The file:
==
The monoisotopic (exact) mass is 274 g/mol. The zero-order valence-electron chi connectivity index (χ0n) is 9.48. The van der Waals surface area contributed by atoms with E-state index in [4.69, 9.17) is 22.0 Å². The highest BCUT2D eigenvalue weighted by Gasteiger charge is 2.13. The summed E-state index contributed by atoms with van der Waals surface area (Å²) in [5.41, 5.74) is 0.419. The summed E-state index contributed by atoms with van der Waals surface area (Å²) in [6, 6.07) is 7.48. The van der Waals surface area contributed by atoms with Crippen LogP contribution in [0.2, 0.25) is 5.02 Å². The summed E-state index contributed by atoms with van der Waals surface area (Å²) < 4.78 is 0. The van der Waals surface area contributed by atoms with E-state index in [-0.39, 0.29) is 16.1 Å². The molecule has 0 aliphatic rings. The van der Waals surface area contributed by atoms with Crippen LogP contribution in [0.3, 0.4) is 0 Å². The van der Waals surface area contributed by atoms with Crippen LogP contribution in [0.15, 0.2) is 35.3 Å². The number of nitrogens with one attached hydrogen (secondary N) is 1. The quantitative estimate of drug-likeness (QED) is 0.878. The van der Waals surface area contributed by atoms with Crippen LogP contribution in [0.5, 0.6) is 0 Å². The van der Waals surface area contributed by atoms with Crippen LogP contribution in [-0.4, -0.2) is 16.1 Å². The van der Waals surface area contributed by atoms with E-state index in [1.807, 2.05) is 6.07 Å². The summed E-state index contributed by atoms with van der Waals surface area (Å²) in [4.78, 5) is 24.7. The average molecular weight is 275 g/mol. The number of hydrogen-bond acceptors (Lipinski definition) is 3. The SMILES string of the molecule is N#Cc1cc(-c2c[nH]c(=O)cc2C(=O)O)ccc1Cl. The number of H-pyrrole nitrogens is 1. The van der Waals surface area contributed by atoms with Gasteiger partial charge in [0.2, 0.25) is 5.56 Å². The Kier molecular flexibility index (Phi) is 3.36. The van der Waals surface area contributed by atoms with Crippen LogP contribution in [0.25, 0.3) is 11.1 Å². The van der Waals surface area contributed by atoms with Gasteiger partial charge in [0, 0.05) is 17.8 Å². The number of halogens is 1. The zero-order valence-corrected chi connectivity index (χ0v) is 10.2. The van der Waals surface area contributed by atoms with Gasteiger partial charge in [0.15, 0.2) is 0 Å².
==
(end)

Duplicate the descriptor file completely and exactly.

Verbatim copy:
The monoisotopic (exact) mass is 274 g/mol. The zero-order valence-electron chi connectivity index (χ0n) is 9.48. The van der Waals surface area contributed by atoms with E-state index in [4.69, 9.17) is 22.0 Å². The highest BCUT2D eigenvalue weighted by Gasteiger charge is 2.13. The summed E-state index contributed by atoms with van der Waals surface area (Å²) in [5.41, 5.74) is 0.419. The summed E-state index contributed by atoms with van der Waals surface area (Å²) in [6, 6.07) is 7.48. The van der Waals surface area contributed by atoms with Crippen LogP contribution in [0.2, 0.25) is 5.02 Å². The summed E-state index contributed by atoms with van der Waals surface area (Å²) < 4.78 is 0. The van der Waals surface area contributed by atoms with E-state index in [-0.39, 0.29) is 16.1 Å². The molecule has 0 aliphatic rings. The van der Waals surface area contributed by atoms with Crippen LogP contribution in [0.3, 0.4) is 0 Å². The van der Waals surface area contributed by atoms with Crippen LogP contribution in [0.15, 0.2) is 35.3 Å². The number of nitrogens with one attached hydrogen (secondary N) is 1. The quantitative estimate of drug-likeness (QED) is 0.878. The van der Waals surface area contributed by atoms with Crippen LogP contribution in [0.5, 0.6) is 0 Å². The van der Waals surface area contributed by atoms with Crippen LogP contribution in [-0.4, -0.2) is 16.1 Å². The van der Waals surface area contributed by atoms with E-state index in [1.807, 2.05) is 6.07 Å². The summed E-state index contributed by atoms with van der Waals surface area (Å²) in [4.78, 5) is 24.7. The average molecular weight is 275 g/mol. The number of hydrogen-bond acceptors (Lipinski definition) is 3. The SMILES string of the molecule is N#Cc1cc(-c2c[nH]c(=O)cc2C(=O)O)ccc1Cl. The number of H-pyrrole nitrogens is 1. The van der Waals surface area contributed by atoms with Gasteiger partial charge in [0.2, 0.25) is 5.56 Å². The Kier molecular flexibility index (Phi) is 3.36. The van der Waals surface area contributed by atoms with Crippen LogP contribution in [0.25, 0.3) is 11.1 Å². The van der Waals surface area contributed by atoms with Gasteiger partial charge in [0, 0.05) is 17.8 Å². The number of halogens is 1. The zero-order valence-corrected chi connectivity index (χ0v) is 10.2. The van der Waals surface area contributed by atoms with Gasteiger partial charge in [0.15, 0.2) is 0 Å².